Miller said one example of that is the move to Microsoft Windows 10. The services missed their initial deadlines because it’s more complex and costly.

But Miller said Work told the military services to come back with estimated costs for the migration and look within their spending plans, where they can readjust or where reprogramming may be necessary.

“It gives it the level of visibility it needs to drive to the expected outcome,” she said. “Windows 10, obviously, postures us to have a secure operating environment and that is what we want. Our responsibility was making sure we are putting dollars where we need to, to get us there.”

Miller added all the services and agencies have come back with a plan to meet the March 2018 deadline.

Now DoD wants to expand the scorecard beyond the office for commodity IT. Miller said the next phases of the scorecard will address “programs of record” and embedded systems in weapons platforms.

“It’s not just identifying them and determining if they go to Windows 10, but what is the business case for some of them. It may be Linux. It may be Windows XP. We know there are issues there, so what do we need to mitigate those, if it’s not cost-effective for us or if the system at some point is already planned for decommission,” she said. “Those are the kinds of things the scorecard is driving us to, and that has been focused on compliance, so the next level is to shift that to more of a risk-assessment model.”

Miller said the CIO’s office is working with the Defense Innovation Unit-Experimental (DIUx) to find automated tools to conduct those risk assessments. The current scorecard is created by manual processes, and DoD would like to make it a more real-time tool. Miller said DIUx should have some options by the end of 2017.

Miller said DIUx will identify three or four tools that could meet DoD’s needs and then will pilot that software to get automated data feeds.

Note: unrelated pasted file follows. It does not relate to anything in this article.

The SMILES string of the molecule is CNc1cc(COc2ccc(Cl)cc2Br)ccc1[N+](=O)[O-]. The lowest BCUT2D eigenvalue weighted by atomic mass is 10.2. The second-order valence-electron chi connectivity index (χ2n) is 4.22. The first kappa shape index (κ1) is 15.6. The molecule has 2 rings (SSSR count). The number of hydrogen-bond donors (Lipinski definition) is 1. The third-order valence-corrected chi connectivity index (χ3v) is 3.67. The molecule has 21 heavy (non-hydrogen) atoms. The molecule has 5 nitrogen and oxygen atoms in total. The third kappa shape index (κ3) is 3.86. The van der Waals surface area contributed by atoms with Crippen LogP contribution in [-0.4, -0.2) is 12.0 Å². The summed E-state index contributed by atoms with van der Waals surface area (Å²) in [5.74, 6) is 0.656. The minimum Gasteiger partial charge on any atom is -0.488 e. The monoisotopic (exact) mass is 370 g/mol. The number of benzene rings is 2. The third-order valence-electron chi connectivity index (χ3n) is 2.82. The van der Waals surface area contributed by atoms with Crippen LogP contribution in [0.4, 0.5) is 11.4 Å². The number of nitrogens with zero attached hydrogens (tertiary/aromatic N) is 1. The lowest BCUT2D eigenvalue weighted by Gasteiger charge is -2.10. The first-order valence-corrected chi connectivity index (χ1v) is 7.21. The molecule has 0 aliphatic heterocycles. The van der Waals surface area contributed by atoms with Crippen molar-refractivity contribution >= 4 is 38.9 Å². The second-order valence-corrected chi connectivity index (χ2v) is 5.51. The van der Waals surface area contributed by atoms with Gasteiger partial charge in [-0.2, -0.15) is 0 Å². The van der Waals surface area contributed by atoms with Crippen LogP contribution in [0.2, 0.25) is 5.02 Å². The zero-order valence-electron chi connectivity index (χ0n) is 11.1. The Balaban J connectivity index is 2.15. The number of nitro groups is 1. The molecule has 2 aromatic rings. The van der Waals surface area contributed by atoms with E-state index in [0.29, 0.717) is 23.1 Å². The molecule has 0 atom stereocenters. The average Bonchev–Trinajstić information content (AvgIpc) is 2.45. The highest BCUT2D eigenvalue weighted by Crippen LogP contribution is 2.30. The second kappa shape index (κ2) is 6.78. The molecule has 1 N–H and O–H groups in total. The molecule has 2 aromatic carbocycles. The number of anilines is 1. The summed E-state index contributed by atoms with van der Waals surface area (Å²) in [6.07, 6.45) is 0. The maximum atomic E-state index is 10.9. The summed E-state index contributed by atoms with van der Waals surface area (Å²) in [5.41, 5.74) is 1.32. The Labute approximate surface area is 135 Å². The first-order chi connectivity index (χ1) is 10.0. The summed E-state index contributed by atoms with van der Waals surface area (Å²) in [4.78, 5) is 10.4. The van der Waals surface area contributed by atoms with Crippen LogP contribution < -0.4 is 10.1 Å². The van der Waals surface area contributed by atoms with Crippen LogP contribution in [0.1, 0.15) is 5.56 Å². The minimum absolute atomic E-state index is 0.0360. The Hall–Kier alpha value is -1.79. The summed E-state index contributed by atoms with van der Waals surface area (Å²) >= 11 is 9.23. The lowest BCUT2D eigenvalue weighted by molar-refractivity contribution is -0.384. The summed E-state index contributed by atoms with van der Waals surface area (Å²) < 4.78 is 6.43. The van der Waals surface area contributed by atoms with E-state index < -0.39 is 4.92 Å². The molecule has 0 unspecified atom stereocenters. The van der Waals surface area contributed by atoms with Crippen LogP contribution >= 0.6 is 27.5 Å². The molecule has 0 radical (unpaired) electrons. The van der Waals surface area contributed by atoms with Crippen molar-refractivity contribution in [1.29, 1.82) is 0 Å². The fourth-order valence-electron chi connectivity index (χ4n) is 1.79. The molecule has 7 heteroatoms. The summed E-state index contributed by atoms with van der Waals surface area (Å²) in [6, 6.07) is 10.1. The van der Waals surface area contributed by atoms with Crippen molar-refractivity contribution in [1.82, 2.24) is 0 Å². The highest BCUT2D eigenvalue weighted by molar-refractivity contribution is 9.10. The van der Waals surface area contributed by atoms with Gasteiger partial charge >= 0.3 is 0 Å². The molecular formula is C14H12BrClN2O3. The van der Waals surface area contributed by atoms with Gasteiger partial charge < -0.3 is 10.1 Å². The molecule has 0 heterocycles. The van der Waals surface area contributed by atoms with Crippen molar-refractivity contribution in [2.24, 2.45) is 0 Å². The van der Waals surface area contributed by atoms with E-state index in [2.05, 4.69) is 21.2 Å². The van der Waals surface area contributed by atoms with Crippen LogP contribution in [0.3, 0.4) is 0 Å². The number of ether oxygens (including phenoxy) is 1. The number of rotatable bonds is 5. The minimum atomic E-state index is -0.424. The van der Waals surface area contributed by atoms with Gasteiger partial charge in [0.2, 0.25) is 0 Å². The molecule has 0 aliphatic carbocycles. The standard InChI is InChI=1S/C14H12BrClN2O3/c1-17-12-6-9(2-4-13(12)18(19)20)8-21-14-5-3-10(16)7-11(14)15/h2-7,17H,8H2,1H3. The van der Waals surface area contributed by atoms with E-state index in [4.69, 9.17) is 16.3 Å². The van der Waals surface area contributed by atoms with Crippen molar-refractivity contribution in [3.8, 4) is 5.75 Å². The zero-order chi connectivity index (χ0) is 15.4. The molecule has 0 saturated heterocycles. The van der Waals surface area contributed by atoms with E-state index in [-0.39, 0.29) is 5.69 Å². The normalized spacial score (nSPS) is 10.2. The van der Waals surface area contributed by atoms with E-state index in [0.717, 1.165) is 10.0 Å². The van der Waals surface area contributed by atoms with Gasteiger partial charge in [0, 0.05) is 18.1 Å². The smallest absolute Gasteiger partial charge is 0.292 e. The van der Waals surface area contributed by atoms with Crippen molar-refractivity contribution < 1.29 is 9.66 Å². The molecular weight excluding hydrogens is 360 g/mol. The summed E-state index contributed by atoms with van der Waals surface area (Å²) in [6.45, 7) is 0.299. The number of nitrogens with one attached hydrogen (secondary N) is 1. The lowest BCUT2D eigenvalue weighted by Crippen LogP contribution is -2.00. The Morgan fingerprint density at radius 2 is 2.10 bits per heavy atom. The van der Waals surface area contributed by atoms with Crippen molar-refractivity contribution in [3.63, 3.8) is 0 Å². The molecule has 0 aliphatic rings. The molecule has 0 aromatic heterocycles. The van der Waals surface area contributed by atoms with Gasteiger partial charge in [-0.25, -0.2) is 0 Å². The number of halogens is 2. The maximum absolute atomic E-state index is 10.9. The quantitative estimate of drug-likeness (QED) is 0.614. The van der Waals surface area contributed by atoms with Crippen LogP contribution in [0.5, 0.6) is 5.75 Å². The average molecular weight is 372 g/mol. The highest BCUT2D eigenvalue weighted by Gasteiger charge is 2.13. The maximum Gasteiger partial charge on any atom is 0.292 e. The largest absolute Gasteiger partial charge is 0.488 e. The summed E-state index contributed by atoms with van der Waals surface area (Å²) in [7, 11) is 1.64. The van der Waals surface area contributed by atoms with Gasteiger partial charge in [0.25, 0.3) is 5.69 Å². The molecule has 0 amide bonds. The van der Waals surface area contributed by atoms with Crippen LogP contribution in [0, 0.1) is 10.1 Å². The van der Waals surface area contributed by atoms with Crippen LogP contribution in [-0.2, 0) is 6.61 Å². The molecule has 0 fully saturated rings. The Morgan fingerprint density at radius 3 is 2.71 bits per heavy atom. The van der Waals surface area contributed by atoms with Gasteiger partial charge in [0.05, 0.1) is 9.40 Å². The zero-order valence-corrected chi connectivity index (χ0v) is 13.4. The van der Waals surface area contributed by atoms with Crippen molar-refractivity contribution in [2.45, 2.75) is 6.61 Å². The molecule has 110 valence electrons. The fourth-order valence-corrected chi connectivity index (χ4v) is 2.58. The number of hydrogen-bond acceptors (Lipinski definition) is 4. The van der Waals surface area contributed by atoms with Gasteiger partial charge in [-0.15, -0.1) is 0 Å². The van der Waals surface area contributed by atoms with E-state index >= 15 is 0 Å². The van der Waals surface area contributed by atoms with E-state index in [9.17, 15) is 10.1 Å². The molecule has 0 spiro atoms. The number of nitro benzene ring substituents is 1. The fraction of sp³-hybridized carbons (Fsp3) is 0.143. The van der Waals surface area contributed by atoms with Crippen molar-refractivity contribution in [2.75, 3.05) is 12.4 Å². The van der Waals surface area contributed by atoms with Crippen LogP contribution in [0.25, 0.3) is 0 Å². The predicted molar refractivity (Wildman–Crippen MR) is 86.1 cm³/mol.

Like DHS, the biggest difference for DoD is the scorecard forced the services and agencies to know their IT environments better.

“Our first few months of this was complete discovery. Our numbers fluctuated because we were finding something new every month. We’ve seen the numbers stabilize across all the services. We know where our challenge areas are and where we need to focus. It’s a little bit different for each of the services, but we know what they are and we can address the actions to close the gap there. We have an idea who we are and what we are, now we have to figure out how to close the gap for the problem areas.”

Eisensmith said its maturity model has had the same impact of ensuring DHS knows its cyber strengths and weaknesses, and can describe how to close those gaps to non-IT leaders.

“What we are doing is using the maturity model to say ‘here is where we are today,’ and it’s easier to articulate a gap. After that investment, it’s easier to show whether that investment was effective. So it’s changed the conversation significantly,” he said. “You need something beyond the cyber framework to get to the fine-grain details of future investments, and this is what this tool is.”

Eisensmith said DHS has shown the maturity model to lawmakers and to the Office of Management and Budget. He said OMB is interested in broadening the scope of how the model is used.